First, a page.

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LISTEN: TV Legend Norman Lear Thinks “Maximizing Shareholder Value” Is The “Central Disease Of Our Time”

In a special edition of the “Bottom Line” podcast, the hit sitcom creator zeroes in on a topic that has long interested him: business and its connection to society.

LISTEN: TV Legend Norman Lear Thinks “Maximizing Shareholder Value” Is The “Central Disease Of Our Time”
[Photo: Flickr user Louise Palanker]

Through hit sitcoms such as All in the Family, Good Times, and Maude, Norman Lear has taken on all kinds of contentious topics during his legendary television career: civil rights, women’s rights, the Vietnam War, and more.

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But as it turns out, the 95-year-old has long had his eye on another issue with huge societal implications: the way that many businesses push to rake in ever bigger financial returns—often in the short term—with little regard for anything else.

“This is the greatest fallacy I think I know,” Lear told me on the latest episode of my podcast, The Bottom Line. “When nothing in nature suggests anything can grow forever, the American corporation is dedicated to a profit statement this quarter larger than the last. . . . Even as I repeat it, it sounds just ruinous.”

Of course, this relentless pursuit of profit stems in large measure from the fact that, over the past 30 years, companies have embraced an ethos of “maximizing shareholder value.” Says Lear: “I think of it as the central disease of our time.”

Lear became directly involved in promoting a cure when he cofounded the Business Enterprise Trust, which during the 1990s recognized companies that tried to solve social problems as a part of their core business strategy. The program was very much in the spirit of the Shared Value Initiative launched by Harvard’s Michael Porter and Mark Kramer—only Lear’s effort came some 20 years earlier.

One corporation that has consistently impressed Lear is Starbucks. It’s “a company,” he says, “that thinks about its employees a great deal.”

But Lear makes clear that this is the exception. Most companies have kept wages flat and gutted worker benefits over time, leaving many Americans anxious and angry. Indeed, analysts believe that one reason Donald Trump won the White House was that he was able to tap into these feelings among the white working class—a group known as the “Archie Bunker vote” in a nod to Lear’s irascible blue-collar lead character in All in the Family.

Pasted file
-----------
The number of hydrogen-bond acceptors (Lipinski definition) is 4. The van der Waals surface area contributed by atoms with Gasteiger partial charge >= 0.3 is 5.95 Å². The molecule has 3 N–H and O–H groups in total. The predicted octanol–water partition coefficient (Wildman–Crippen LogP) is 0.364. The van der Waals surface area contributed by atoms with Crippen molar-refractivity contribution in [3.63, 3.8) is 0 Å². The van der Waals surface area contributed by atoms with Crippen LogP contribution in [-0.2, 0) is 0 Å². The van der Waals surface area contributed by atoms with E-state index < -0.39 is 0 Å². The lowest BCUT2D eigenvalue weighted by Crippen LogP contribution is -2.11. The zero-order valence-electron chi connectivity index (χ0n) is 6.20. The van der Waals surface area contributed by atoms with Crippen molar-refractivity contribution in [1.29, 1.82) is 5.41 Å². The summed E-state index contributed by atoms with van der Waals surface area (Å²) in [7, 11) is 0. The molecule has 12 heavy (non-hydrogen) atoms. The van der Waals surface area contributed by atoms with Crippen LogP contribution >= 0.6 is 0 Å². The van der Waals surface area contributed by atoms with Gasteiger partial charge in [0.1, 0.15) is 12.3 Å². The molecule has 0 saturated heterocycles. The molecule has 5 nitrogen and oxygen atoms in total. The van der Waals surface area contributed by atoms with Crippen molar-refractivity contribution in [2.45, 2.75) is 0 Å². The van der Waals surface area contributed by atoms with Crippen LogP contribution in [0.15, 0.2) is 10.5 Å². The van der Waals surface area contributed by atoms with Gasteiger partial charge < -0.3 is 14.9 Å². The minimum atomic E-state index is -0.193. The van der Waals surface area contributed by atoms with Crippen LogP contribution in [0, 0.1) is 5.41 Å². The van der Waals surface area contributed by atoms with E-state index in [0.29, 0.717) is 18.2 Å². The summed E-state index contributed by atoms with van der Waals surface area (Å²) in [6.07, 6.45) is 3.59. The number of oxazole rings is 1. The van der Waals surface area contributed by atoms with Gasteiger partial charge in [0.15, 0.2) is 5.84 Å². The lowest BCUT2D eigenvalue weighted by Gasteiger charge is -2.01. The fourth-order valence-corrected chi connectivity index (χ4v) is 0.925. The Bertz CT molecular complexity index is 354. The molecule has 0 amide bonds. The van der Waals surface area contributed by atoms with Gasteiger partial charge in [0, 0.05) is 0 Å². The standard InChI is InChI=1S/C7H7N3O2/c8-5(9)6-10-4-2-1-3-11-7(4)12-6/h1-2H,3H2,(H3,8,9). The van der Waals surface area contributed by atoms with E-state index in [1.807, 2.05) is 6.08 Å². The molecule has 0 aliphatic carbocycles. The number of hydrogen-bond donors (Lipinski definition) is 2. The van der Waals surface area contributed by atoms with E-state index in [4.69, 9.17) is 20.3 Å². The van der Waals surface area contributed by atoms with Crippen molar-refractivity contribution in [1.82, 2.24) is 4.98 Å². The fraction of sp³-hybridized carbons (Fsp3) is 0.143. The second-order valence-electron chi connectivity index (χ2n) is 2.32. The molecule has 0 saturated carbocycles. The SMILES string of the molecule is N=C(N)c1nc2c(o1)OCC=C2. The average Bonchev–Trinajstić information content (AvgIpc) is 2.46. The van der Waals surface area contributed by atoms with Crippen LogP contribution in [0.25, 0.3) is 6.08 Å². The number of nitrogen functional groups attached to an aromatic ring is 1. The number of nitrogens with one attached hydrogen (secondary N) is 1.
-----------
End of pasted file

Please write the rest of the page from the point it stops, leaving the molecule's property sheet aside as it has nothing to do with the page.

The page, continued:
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Yet Lear says he actually isn’t sure whom Archie would have cast his ballot for—Trump or Hillary Clinton. “Either way is possible,” he says. Getting inside Archie’s head, he adds, “would take 11 scripts leading up to the vote, and I haven’t thought that through.”

As for the business he’s in, Lear—who serves as chairman of Act III Communications, a multimedia holding company—stresses that entertainment can have a positive social impact.

He’s excited about a pilot that he’s doing for NBC, Guess Who Died, which will look at the lives of the elderly—a demographic that, in Lear’s words, has “not been represented ever on television in any way that reflects their numbers and importance in our culture.” He also points to the current reboot of his 1970s show One Day at a Time, which last season grappled with a teenage girl coming out as a lesbian to her single mother and grandmother.

“The lack of acceptance for people who are very different from you . . . this show will help start a conversation about it,” says Lear, who was one of those celebrated this year at the Kennedy Center Honors for his lifetime achievement in the arts—set to be broadcast on CBS on Dec. 26. “And there is no way conversation doesn’t aid in the long run.”

You can listen to my entire interview with Lear here:

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The Bottom Line is a production of Capital & Main.

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About the author

Rick Wartzman is director of the KH Moon Center for a Functioning Society at the Drucker Institute and the author of four books, including his latest, The End of Loyalty: The Rise and Fall of Good Jobs in America. He also hosts The Bottom Line, a podcast on the intersection of business and society

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